There was a moment when big government and big journalism were able to keep each other in check.
Eric Schmidt of Google did some pretty heartfelt navel gazing the other day - wondering if Google was in part responsible for the undermining of the economic support system that paid for investigative reporting.
It's great he asked the question - but the fact is Google didn't kill journalism, Don Hewitt did.
Hewitt, you may remember, was the groundbreaking producer who created built CBS's 60 Minutes into a powerhouse. Up until 60 Minutes, journalism wasn't a business - it was a calling. A public service. A mission to inform. There was no P&L for journalism. It was what the TV networks did to 'give back' to their communities. Big newspapers where owned by larger than life moguls and high profile families. Sure, they made money - but that wasn't their reason for being. Journalism, like Politics, was part of the social fabric that knit us together. No one ever became a politician to get rich. Ditto for Journalism.
Hewitt changed all that.
Because 60 Minutes did what no other journalism franchise had done before, it became commercial. It was a Hit. And there was a moment when Hewitt could have insisted that 60 Minutes revenues (profits) went to the news division to fund other worthwhile and less profitable journalism. I wasn't there, so maybe he had no pull. But instead, he allowed 60 Minutes to put money to the bottom line of the corporation. Journalism became a profit center, and everything changed in a heartbeat. Local news became about profits. Newspapers went public, and stockholders expected returns. TV Network news department started getting primetime slots for shows like Dateline and 48 Hours. I remember being in the office office of the Executive Producer of 48 Hours when the head of the entertainment division called - screaming. The ratings for the night before had come in, and they were low. He wanted to know who'd chosen the story topics and why they were chosen. It wasn't supposed to happen that way. News and Entertainment where supposed to be separated by a wall. But that wall had crumbled down.
So while Schmidt is right to worry that Google and Craig's List and other low cost advertising alternatives have eroded the revenues of major media companies, the death of Journalism began when Journalism was expected to begin to earn a profit.
Or maybe we're witnessing the birth of Journalism.
Once you separate the idea of Journalism from the business of journalism - you're able to look at things in a whole new way. If the idea of journalism is that people can question authority, debate issues and ideas, and expose wrongdoing and misdeeds - then the emergence of blogging, micro-blogging, podcasting, vlogging, and lifestreaming all begins to look like a new golden age of journalism.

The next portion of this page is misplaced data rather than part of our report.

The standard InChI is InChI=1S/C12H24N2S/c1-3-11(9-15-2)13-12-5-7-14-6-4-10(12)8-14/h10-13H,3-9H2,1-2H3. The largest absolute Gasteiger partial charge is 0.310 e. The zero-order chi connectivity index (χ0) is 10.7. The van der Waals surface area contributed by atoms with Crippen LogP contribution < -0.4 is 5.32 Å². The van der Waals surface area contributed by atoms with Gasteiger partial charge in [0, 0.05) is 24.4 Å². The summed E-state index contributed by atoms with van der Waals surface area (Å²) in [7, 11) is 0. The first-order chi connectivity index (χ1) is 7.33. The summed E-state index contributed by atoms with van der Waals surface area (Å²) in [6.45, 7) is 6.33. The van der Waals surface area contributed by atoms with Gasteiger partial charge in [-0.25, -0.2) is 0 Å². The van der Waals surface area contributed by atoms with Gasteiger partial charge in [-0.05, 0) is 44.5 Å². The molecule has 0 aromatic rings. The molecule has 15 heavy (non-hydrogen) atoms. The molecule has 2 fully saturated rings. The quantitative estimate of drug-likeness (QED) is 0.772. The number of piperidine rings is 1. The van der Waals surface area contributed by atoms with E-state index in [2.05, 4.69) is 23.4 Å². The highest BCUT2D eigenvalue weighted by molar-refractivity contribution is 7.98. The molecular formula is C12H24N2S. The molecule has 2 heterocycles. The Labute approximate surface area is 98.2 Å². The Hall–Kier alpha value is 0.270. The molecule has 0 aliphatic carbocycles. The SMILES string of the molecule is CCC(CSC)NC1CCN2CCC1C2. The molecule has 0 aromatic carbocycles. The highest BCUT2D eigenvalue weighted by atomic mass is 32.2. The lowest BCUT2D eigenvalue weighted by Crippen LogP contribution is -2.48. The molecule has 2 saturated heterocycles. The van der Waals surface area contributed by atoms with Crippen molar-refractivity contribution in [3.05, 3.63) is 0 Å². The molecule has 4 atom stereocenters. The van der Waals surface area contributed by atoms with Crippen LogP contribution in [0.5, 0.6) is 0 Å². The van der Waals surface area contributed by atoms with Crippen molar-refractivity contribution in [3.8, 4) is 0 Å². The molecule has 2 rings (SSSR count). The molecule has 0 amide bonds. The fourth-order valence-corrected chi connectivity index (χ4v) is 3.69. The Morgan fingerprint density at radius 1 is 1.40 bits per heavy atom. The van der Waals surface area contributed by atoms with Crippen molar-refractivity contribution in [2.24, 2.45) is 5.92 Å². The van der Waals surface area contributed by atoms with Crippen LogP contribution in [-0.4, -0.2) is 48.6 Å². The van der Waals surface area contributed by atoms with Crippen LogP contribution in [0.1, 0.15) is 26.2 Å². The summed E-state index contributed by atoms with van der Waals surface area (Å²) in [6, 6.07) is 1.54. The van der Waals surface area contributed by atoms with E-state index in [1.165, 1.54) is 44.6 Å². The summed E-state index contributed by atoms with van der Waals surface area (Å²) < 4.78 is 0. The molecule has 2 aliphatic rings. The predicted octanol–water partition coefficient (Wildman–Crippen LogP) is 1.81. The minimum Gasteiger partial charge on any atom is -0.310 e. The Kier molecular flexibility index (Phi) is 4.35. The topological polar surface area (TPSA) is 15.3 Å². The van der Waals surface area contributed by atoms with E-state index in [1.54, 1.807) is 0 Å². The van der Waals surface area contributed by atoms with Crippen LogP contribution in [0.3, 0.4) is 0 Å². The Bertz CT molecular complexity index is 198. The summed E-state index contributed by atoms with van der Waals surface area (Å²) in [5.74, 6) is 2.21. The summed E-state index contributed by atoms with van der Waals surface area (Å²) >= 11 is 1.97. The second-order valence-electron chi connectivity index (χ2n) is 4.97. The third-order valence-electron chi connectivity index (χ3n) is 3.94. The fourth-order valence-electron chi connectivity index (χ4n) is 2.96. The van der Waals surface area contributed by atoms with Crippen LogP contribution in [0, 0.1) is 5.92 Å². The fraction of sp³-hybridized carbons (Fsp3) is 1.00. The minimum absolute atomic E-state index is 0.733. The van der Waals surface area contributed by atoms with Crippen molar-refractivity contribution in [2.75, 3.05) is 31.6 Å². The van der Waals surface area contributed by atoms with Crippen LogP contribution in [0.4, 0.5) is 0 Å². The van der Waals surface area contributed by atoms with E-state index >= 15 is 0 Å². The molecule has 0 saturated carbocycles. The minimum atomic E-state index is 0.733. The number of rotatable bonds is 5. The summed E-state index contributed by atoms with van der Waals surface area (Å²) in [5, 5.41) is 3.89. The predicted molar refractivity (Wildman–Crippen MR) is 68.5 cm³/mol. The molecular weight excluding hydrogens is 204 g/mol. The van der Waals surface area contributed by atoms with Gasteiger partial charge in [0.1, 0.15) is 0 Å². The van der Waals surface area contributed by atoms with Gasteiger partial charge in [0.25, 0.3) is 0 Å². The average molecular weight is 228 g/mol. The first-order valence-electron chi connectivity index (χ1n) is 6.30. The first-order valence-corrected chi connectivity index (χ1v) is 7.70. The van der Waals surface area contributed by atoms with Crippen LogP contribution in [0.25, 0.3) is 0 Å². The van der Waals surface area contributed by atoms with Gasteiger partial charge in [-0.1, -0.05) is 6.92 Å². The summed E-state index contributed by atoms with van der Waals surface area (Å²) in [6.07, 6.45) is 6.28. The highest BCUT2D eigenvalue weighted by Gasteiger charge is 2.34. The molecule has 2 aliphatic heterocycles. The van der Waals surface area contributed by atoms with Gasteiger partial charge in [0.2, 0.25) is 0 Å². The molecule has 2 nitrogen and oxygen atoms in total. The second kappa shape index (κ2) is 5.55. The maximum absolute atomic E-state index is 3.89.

What is lost is the ability for big Journalism - mass media truth telling - to move masses to act in concert. Certainly that moment was powerful - the ability to shame business or government into justice with a story on 60 Minutes or a front page article in the New York Times - but the explosion of a million niche storytelling channels doesn't make Journalism less relevant or less prevalent. Very much the opposite - it makes Journalism more pervasive and populace.
But overall - do you really believe that "Journalism" is being damaged by the evolution of the web? Last week at the AlwaysOn conference at Stanford MC Hammer talked about the state of the music business. He pointed out that if you judge the biz by CD Sales, then music is in trouble. But, if you look at music in terms of things like iTunes, Pandora, AmieStreet or DanceJam - music has never been more vibrant. The point is pretty spot on. From the stand point of big music, music is in trouble. But from a listener or even a music makers perspective things like MySpace are creating huge new ways to make, share, and listen too music. Doesn't this story hold true in Journalism as well. The printing press is replaced by the laptop. The letters to the editor page replaced by forums, comments, blogs, and wide open interactivity.
Eric, how can you suggest that Google isn't fueling a massive redistribution of the power of voice into the hands of new populous citizen storytellers.
Well - let's look at who's really killing Journalism, or in the case of Eric Schmidt's specific concern, important investigative reporting on the war in Iraq.
This is the story we should be focused on:
Zoriah Miller was an embedded blogger. Not any longer He was "disembedded" after he posted a picture of a Marine killed in the bombing in anbar on June 26th. Said Zoriah Miller of the disembedding: "It seemed insane to me that the Marines would embed a war photographer and then be upset when photographs were taken of war." Hmm... do you think so?
So what's "killing" journalism? Is it Google and Craig's list? Or is a government that has effectively created a set of rules around the coverage of Iraq that makes it impossible for Journalists to report what they see without being banned from covering the story.
This is the crisis in journalism. It's not about budgets. It's about our willingness to let the Government specifically define what they think is the appropriate way to cover a story like Iraq. Are these images disturbing? I don't know -since we're not seeing most of them.
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